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The Hierarchy of Engagement by Sarah Tavel "Product people - Product managers, product designers, UX designers, UX researchers, Business analysts, developers, makers & entrepreneurs 28 September 2018 True #Mtpcon2, hierarchy of engagement, Mind the Product San Francisco 2018, user engagement, Video Mind the Product San Francisco, Mind the Product Mind the Product Ltd 905 Product Management 3.62
· 4 minute read

The Hierarchy of Engagement by Sarah Tavel

How do you maximize your chances of building an enduring, consumer product? This is the big question for consumer companies, and in her #mtpcon San Francisco talk, Sarah Tavel, General Partner at Benchmark, says it comes down to understanding how to maximize engagement.

Tavel’s Hierarchy of Engagement

Throughout her career, Sarah has spent a lot of time thinking about how to understand engagement in products. Over time, she has developed a “Hierarchy of Engagement” as a way to examine engagement and approach how users interact with a product in a more methodical way.

Level 1: Growing Engaged Users

Silicon Valley is very focused on “growth hacking” and achieving virality in products quickly. While growth is important, many companies that achieve incredible growth early on don’t build sustained growth and endure. What really matters is not the growth of users; it is the growth of users completing the core action of your product.
Sarah Tavel talks growth at mtpcon sf
The “core action” is the single action users can take that forms the foundation of your product. It boils down the essence of your product, and is often highly correlated with retention. For example, there are a lot of actions that users can take in Pinterest, but the core action is pinning something to a board. If a user isn’t pinning items to a board in their account, then they don’t really understand what Pinterest is about and they won’t be fully engaged. The Pinterest team also saw that if someone pinned something, they were highly likely to return within a week.

The core action is not the only action that your users will do, and is not the only action you want them to do. But the ultimate goal is to get people to perform the core action quickly and often. If you’re only focused on growing users without getting them to your core action, you’ll burn through early-adopter users and miss the opportunity to get them engaged with your product long-term.

Growing users without growing users that complete the core action is the empty calories of growth. It feels good, but it’s not good for you

Not only do you need to think about growing a core action, you also need to make sure you’re focused on the right core action. To ensure your core action is correct, think about your roadmap and ask, “What features would we build if we optimized for completing the core action? Is that the right thing to build?” You also need to consider if your core action will scale to enough users. The harder an action is to complete, the more motivation is needed to move people to act. If you keep your core action easier to complete, you will have a larger user base to work with as you try to engage users.

Level 2: Retaining Users

Once you have engaged users, you have to get them to stick. Retention matters. A slower growth rate with higher retention will build a healthier product than fast growth with low retention. So how do you retain users? Sarah says you have to create accruing benefits and mounting loss within your product.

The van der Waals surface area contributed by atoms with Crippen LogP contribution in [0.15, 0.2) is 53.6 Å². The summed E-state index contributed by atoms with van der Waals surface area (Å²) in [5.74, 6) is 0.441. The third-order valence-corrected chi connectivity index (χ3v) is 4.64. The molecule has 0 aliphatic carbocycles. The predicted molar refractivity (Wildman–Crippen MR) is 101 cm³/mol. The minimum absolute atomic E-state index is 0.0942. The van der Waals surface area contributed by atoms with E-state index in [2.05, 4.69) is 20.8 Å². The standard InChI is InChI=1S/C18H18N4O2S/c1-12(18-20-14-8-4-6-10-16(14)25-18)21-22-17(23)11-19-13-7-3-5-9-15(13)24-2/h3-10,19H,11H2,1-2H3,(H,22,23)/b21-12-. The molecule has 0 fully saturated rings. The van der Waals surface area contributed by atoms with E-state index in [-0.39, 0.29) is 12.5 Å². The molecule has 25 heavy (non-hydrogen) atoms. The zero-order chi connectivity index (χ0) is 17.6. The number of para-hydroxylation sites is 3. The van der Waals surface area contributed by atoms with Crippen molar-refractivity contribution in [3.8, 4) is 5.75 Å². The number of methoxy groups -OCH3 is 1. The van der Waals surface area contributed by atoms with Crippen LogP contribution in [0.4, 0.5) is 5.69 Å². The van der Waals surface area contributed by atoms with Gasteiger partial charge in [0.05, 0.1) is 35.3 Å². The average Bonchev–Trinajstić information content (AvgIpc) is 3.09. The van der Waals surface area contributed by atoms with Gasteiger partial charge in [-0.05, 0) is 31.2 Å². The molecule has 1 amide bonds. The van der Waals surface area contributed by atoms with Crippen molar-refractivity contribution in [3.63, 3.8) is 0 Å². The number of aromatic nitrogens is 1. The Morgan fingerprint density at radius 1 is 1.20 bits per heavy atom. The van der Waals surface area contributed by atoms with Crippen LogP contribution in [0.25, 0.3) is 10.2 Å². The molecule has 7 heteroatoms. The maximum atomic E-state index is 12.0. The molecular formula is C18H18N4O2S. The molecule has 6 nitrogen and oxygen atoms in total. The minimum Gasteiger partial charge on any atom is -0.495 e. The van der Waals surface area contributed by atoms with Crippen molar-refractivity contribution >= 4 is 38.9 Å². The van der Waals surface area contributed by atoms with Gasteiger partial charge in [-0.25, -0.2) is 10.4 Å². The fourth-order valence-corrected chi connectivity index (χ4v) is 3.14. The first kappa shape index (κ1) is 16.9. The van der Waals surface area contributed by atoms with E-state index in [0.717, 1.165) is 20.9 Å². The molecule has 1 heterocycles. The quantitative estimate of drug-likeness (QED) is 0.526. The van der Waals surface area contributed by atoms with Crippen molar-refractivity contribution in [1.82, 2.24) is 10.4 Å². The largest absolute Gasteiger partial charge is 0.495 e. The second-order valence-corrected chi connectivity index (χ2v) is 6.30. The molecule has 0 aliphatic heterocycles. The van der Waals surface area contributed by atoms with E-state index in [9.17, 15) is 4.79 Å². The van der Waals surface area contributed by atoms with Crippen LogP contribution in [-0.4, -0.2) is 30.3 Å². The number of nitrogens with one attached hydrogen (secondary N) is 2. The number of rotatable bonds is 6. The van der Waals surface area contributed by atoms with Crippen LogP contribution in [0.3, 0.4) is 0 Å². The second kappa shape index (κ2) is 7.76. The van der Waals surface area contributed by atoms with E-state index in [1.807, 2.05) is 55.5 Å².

Sarah Tavel on stage at mtpcon sf
With accruing benefits, the more someone uses the product, the better it gets. As a consumer adds data to a product, either explicitly or implicitly, the company uses this data to improve the experience of the user. In mounting loss, the more someone uses the product, the more they would lose if they left. So the longer someone stays with a product, the more its value accrues and it becomes a product they depend on.

To demonstrate this concept, Sarah talks about Evernote. Its core action is creating a note. The more notes you create in Evernote, the more value you get (accruing benefits) and the harder it is to leave (mounting losses). Conversely, anonymity apps such as Yik Yak or Whisper succeed at engaging users in Level 1 and tend to have big spikes in growth at the beginning. But they fail to move to Level 2 engagement, because there is no accrued value or mounting loss.

Level 3: Self-Perpetuating

Now that you have engaged users and a sticky product, how do you create virtuous loops with your users? Virtuous loops are flywheels that convert your users’ engagement into fuel to power your company forward.

Sarah Tavel shows virtuous loops at mtpcon sf
The strongest virtuous loop is the network effect. The more a user pins, the better Pinterest understands the user’s interest, and is able to create a better discovery experience which leads to the user pinning more. This cycle feeds on itself, making the product better simply by its users using it more. To create an enduring product, you should focus on maximizing each naturally occurring virtuous loop.

Virtuous loops are really hard to create artificially, and many products don’t have them at all. While Evernote has done well at Level 1 and Level 2 engagement, it has never been able to create a virtuous loop that would take it to Level 3, and growth has petered out.

Sarah Tavel virtuous loops at mtpcon sf

Build Your Enduring Product

To build an enduring product, you have to take users through the three levels of engagement. You have to get them to complete your core action, create accruing benefits and mounting losses, and finally create a virtuous loop that builds self-perpetuating growth. If you can optimize your effectiveness in each of these three levels, you will maximize your chance of building an enduring consumer product.

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